Exchanging Glory

The following post is by my paisano, Mark Brucato, who with his dear wife Ruthi serves Christ in Italy.

Those of you who have traveled in Italy, or are familiar with basic medieval architecture, know that there is significance to the layout and design of Italian towns and villages. At the center of each historic town, one can almost always expect to find an open piazza (possibly with a fountain), a bell tower, old church building, and even a baptistry. Then there will often be the key governmental buildings or royal palace. Florence is probably the best example of this within the Renaissance era.

The significance of this layout is not hard to interpret. At one point the most important aspects of life were also the central architectural structures. Many centuries ago Italian social and political life was arranged around matter of faith and practice. Bishops and priest often had significant influence (even power) in the affairs of a town and its governance. The bell tower called people together in the town square and central church. Family life also found a key point of reference with the baptistry, where each new baby was brought.

Now these town centers welcome markets and tourists, and the occasional gelato stand, but seldom worshipers. This reality was impressed upon us in a crude and stunning way this weekend, and it reminded us of why we are here. Just thirty minutes from where I grew up is the beautiful walled city of Ferrara. Its pedestrian historic center, castle with moat, and open market are picturesque. What struck us however, was not in the main square but a few blocks away on a side street. There we discovered a 10th century red brick church replete with leaded stain glass windows. Ruth immediately commented, “what a marvelous church building!”; then, a moment later we gasped as we saw a sign which read: “Cinema Mignon – Film a Luci Rosse. Tutti i Giorni 2 Films Diversi. Spettacoli Continuati.” (tran. “Mignon Red Light Theater – Every Day 2 New Films. Continuous Showings”). This medieval church (Chiesa San Giacomo) is now a pornographic movie theater!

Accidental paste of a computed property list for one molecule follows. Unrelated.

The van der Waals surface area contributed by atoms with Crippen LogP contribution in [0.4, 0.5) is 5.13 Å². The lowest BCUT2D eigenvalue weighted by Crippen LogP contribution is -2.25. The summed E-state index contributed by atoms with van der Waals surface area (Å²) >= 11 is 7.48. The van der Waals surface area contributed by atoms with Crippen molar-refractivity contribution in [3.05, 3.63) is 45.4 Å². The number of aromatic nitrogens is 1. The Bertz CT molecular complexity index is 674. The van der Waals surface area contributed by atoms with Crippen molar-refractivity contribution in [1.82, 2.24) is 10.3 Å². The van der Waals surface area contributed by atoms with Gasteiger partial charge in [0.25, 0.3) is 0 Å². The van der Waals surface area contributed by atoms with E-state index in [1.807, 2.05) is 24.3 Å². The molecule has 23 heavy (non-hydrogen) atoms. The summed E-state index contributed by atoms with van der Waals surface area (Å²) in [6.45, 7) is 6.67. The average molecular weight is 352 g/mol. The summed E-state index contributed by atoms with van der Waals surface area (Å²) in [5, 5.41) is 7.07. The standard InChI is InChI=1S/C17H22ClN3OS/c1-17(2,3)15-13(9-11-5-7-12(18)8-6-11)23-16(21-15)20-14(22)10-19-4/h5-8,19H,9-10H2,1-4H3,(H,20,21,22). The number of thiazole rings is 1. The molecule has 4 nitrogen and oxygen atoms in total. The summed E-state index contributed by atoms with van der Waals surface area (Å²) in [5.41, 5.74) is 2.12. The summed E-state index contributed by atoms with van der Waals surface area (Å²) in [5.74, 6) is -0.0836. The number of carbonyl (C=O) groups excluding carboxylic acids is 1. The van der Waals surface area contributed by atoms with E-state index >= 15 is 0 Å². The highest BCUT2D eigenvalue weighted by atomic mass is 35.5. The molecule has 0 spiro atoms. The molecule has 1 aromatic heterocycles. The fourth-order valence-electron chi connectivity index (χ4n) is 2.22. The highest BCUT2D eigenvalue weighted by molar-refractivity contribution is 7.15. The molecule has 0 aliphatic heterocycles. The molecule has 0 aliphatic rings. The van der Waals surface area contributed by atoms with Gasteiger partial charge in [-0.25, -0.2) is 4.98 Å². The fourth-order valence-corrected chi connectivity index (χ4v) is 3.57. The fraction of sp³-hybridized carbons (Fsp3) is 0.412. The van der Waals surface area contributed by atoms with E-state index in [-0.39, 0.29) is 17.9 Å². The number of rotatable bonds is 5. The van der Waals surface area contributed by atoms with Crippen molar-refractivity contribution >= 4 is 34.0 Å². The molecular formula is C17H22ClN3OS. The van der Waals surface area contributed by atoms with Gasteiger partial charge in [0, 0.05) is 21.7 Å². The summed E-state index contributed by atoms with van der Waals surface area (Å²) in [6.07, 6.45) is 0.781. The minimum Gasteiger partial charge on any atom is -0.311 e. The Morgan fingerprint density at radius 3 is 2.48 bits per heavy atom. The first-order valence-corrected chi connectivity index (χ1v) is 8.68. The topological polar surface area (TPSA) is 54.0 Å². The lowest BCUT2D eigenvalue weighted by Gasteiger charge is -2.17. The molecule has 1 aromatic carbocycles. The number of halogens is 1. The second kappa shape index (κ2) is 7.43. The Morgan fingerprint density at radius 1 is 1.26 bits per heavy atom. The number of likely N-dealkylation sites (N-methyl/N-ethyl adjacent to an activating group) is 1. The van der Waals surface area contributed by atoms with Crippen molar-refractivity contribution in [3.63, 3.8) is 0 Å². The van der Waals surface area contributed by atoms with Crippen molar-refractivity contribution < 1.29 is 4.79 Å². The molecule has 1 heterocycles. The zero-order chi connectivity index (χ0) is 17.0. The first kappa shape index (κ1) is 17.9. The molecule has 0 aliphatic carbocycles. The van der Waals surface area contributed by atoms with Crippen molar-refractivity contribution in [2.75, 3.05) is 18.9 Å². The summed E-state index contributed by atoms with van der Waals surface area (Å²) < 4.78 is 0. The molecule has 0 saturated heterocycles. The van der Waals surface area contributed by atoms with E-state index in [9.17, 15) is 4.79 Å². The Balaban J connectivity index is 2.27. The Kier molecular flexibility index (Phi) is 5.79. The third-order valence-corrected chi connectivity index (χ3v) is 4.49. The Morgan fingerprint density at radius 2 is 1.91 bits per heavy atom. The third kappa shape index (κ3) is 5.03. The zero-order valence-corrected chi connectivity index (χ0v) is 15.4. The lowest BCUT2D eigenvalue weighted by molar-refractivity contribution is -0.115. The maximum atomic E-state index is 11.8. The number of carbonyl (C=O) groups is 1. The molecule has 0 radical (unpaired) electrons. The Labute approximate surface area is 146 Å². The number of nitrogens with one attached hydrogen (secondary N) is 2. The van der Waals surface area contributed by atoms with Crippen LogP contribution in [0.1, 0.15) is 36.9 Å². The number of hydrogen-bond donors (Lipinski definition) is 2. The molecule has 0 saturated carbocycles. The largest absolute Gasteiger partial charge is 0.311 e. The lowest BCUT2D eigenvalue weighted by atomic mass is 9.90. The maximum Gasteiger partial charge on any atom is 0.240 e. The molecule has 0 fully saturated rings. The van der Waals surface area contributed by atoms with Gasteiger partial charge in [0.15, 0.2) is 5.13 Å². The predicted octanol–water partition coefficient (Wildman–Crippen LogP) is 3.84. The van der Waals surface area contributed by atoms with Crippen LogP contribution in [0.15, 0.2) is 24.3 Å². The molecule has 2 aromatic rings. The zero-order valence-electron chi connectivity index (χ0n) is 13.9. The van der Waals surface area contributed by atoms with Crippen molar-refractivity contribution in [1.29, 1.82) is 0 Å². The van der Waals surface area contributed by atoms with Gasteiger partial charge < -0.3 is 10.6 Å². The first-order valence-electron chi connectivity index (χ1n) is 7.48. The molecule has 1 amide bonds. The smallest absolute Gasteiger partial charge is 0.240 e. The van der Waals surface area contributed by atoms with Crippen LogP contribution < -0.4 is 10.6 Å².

We were speechless. We circled around the building and read the plaque with the church’s history: constructed in the 10th century, rebuilt in the 15th century and then refurbished in 1941. For almost one thousand years this place welcomed worshipers; now, its glory was exchanged for the pornographic image. The words of Romans 1:22-23 came rushing to my mind, “Claiming to be wise, they became fools, and exchanged the glory of the immortal God for images resembling moral man …” (in this case, moral woman).

While buildings will remain brick, mortar, and stone, and their function changes and structure decays, true worship arises from within people (John 4:21-24). The tragedy of this architectural structure is in its representation of sin’s arrogance and attendant defilement which resides at the core of human hearts. Many historic Catholic structures, devoid of worshipers and funds sell their buildings to the highest bidder. While purchasing back these buildings would be a clear sign of the transformative power of the gospels, it is within human hearts and minds where the gospel must first penetrate and transform, liberating from sin and its defilement, drawing forth from within true adoration for God in the name of Jesus Christ.

We are here in Italy to see, by God’s grace, the triumph of the gospel in the lives of Italian individuals and families, and for true worship to once again arise in the name of Jesus, our Savior.

Please pray for Marco and his family!

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